Thompson became more reclusive in recent years, spending most of his time shooting firearms in his backyard. In 2000, he accidentally shot his assistant, Deborah Fuller, while chasing a bear off his property. Thompson also wrote the popular column, Hey Rube, for In his most recent column (“Fore!”), he called Murray to discuss a new extreme sport: shooting golf balls like skeet.
[Update, March 8, 2005: Thompson’s body was found in a chair in his kitchen in front of his typewriter. On stationary from the Fourth Amendment Foundation, an organization that defends victims of unwarranted search and seizure, Thompson had typed the word “counselor” in the center of the page. He also left behind a suicide note.]
[Update, Aug. 22, 2005: In keeping with his wishes, Hunter S. Thompson’s ashes were fired from a 153-foot tower erected in Woody Creek, Colo., on Saturday. About 250 friends and family attended the private ceremony, including actors Johnny Depp and Bill Murray, musician Lyle Lovett and Senator John Kerry (D-Mass.).]
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Complete Coverage From The New York Times


Abdul Hussein al-Basri

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Categories: Media, Writers/Editors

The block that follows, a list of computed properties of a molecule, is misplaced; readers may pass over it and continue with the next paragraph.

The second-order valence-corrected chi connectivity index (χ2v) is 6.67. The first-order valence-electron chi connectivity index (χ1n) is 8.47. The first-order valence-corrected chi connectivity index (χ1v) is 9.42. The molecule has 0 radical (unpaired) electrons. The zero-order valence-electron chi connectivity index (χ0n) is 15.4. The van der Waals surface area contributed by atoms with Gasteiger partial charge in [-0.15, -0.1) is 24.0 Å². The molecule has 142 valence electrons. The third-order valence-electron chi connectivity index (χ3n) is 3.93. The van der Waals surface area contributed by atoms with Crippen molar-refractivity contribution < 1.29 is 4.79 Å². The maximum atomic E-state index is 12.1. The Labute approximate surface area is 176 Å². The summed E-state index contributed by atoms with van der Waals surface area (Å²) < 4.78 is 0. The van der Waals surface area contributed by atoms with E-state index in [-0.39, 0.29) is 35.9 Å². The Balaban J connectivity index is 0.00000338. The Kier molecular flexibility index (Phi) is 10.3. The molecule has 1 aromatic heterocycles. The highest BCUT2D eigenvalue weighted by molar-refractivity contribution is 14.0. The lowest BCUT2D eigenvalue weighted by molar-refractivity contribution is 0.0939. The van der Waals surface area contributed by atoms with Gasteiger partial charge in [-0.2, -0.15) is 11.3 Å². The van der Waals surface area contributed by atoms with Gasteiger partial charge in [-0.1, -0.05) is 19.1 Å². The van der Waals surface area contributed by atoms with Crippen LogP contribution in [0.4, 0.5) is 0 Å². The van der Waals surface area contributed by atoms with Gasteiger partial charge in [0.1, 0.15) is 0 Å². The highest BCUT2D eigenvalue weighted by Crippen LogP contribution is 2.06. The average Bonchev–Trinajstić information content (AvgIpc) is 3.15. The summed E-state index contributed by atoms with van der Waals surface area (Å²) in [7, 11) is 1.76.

Abdul Hussein Khazal al-Basri, an Iraqi journalist working for the U.S.-funded television station Al-Hurra, was murdered on Feb. 9. He was 40.
Al-Basri and his 3-year-old son, Mohammed, were leaving their Basra home when three gunmen opened fire on them. The boy was also killed.
Launched in February 2004, Al-Hurra (“The Free Ones”) tailors its programming to Arab audiences and competes with Al-Jazeera and Al-Arabiya. Al-Hurra has been denounced by several Muslim clerics as a source of American propaganda.
Prior to joining Al-Hurra, al-Basri worked as a correspondent for Iraq’s Radio Sawa. He edited a local newspaper in Basra and was a member of the political office of the Islamic Dawa Party, an influential Shiite movement. Al-Basri was also head of the Basra City Council press office.
According to the Committee to Protect Journalists, 36 other journalists have been killed in Iraq since the U.S.-led invasion began in 2003. Another 18 media workers — drivers, translators and security guards working for members of the news media — have also been killed.